1. In analysis of the UK firm-level dataset for 2002-15 we found a clear role for intangible capital in explaining firms’ productivity performance. Firms at the top of the labour productivity distribution in the UK market sector, i.e. at the productivity frontier, are much more likely than other firms to invest in both tangible and intangible assets, are more likely to be foreign owned, and hire more skilled workers. Over time the dispersion in productivity between frontier and other firms has widened, and this has coincided with an increased dispersion across firms in investment in intangible assets such as software and R&D. The difference in productivity between frontier and other firms is particularly significant in high skilled service industries. Workers in frontier firms are paid a premium, over and above any returns associated with detailed occupations and other worker characteristics (Riley and Rosazza Bondibene, 2019).

2. Comparative analysis of the Community Innovation Surveys across Germany, Ireland and the UK suggest that in addition to expenditure on innovation-related activities, internationalisation characteristics are associated with successful innovation in service sector firms.  Cooperation around innovation with both suppliers and customers is also important in generating innovation outputs. Product, process and organisational innovations are positively associated with productivity in service sector firms in the UK and Germany. Marketing innovations appear to have the highest productivity returns for service sector firms in all three countries. For service sector firms in the UK and Ireland, foreign ownership and exporting are particularly important predictors of productivity in service sector firms (Peters, Riley et al., 2018).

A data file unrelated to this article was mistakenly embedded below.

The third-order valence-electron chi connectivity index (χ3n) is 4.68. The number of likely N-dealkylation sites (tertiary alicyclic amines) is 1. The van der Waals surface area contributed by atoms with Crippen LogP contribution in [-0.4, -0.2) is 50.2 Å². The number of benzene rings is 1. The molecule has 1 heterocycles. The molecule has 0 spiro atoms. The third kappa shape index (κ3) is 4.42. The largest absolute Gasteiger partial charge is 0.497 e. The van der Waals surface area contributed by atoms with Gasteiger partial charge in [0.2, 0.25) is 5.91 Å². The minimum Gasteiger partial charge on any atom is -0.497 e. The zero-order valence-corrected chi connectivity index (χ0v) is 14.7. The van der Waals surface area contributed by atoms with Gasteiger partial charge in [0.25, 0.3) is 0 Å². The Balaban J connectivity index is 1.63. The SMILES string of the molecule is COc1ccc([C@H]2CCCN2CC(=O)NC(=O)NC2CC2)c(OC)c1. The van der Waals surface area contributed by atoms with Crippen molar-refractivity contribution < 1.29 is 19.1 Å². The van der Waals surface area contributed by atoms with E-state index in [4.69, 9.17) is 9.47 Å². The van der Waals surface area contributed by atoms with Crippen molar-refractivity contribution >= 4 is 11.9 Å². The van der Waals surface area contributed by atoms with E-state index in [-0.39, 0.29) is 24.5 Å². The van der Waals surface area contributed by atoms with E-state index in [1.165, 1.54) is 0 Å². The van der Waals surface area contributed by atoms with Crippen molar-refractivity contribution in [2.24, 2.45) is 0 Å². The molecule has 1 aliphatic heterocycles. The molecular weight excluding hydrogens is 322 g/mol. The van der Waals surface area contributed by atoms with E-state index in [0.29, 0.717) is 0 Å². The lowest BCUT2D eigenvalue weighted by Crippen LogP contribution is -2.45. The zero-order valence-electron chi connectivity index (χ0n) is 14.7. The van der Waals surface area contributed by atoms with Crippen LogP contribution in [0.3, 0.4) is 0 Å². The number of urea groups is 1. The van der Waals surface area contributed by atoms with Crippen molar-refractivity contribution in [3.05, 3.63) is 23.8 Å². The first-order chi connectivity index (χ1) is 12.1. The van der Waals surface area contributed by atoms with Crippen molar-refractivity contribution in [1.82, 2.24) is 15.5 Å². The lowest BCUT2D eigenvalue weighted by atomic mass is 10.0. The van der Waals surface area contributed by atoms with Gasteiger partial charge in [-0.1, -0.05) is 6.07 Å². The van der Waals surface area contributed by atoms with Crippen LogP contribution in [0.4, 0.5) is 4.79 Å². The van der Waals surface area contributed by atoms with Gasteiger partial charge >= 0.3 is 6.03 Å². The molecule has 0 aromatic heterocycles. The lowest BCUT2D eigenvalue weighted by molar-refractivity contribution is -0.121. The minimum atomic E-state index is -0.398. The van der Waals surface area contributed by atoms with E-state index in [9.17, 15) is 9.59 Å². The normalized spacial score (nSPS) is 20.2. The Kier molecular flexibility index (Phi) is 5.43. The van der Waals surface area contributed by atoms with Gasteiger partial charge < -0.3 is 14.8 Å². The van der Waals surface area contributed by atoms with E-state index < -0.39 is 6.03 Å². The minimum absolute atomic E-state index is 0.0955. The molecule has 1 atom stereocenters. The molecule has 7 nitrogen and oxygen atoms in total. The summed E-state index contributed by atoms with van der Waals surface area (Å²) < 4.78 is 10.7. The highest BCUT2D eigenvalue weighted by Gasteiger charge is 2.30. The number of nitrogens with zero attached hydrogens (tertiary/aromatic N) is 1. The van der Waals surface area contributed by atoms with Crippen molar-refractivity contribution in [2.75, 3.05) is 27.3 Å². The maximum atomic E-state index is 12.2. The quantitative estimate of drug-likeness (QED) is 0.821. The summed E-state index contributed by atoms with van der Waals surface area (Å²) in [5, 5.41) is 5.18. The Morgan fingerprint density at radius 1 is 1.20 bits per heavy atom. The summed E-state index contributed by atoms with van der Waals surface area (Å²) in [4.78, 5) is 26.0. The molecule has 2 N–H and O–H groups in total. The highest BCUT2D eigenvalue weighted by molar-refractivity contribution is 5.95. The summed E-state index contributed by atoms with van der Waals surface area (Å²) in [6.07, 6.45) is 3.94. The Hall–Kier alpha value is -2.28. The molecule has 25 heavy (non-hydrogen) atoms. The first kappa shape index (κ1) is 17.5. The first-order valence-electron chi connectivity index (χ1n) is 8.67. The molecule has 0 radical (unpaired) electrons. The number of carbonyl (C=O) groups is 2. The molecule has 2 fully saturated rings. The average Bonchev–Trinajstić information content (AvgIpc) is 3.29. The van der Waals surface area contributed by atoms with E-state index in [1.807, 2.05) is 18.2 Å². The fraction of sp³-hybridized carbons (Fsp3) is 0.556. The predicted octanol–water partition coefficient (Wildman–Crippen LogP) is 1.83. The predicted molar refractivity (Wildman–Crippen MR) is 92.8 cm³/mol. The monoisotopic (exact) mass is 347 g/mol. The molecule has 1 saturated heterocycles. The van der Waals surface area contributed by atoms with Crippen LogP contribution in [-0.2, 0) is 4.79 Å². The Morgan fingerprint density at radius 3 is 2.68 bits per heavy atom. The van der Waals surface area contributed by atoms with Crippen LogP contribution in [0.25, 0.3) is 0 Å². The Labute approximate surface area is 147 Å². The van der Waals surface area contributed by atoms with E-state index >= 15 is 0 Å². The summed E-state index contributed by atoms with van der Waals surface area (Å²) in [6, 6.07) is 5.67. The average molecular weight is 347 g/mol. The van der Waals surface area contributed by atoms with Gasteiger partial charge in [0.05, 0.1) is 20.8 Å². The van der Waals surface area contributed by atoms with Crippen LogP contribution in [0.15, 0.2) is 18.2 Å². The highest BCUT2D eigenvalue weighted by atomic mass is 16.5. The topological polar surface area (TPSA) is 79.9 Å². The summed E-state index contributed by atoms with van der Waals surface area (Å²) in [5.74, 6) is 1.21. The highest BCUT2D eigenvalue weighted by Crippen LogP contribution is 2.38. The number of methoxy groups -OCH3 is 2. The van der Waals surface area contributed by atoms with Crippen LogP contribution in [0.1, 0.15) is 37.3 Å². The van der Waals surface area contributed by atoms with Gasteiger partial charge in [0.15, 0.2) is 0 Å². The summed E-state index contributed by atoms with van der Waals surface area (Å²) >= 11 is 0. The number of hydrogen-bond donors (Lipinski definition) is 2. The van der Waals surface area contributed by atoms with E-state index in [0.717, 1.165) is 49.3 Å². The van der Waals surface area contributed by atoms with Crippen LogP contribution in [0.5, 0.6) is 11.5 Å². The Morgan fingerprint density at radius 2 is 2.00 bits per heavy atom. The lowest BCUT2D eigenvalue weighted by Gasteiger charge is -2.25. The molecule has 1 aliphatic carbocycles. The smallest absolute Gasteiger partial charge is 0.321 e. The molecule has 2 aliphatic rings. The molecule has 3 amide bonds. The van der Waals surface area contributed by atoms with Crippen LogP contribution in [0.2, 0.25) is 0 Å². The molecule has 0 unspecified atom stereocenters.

3. Making use of our cross-country industry-level dataset for manufacturing industries, we found important roles for both high-level skills and upper intermediate (technician-level) skills in developing absorptive capacity, in particular, the ability to convert the knowledge sourcing opportunities provided by openness to foreign trade and investment into innovative outputs (such as ideas for new products and processes). Productivity growth is enhanced not just by high-level skills and upper intermediate skills but also by workforce skills as a whole. Compared to other leading industrialised countries, the UK is well-equipped in terms of high-level skills but less so in terms of technician-level and other intermediate skills (Mason, Rincon-Aznar and Venturini, 2017).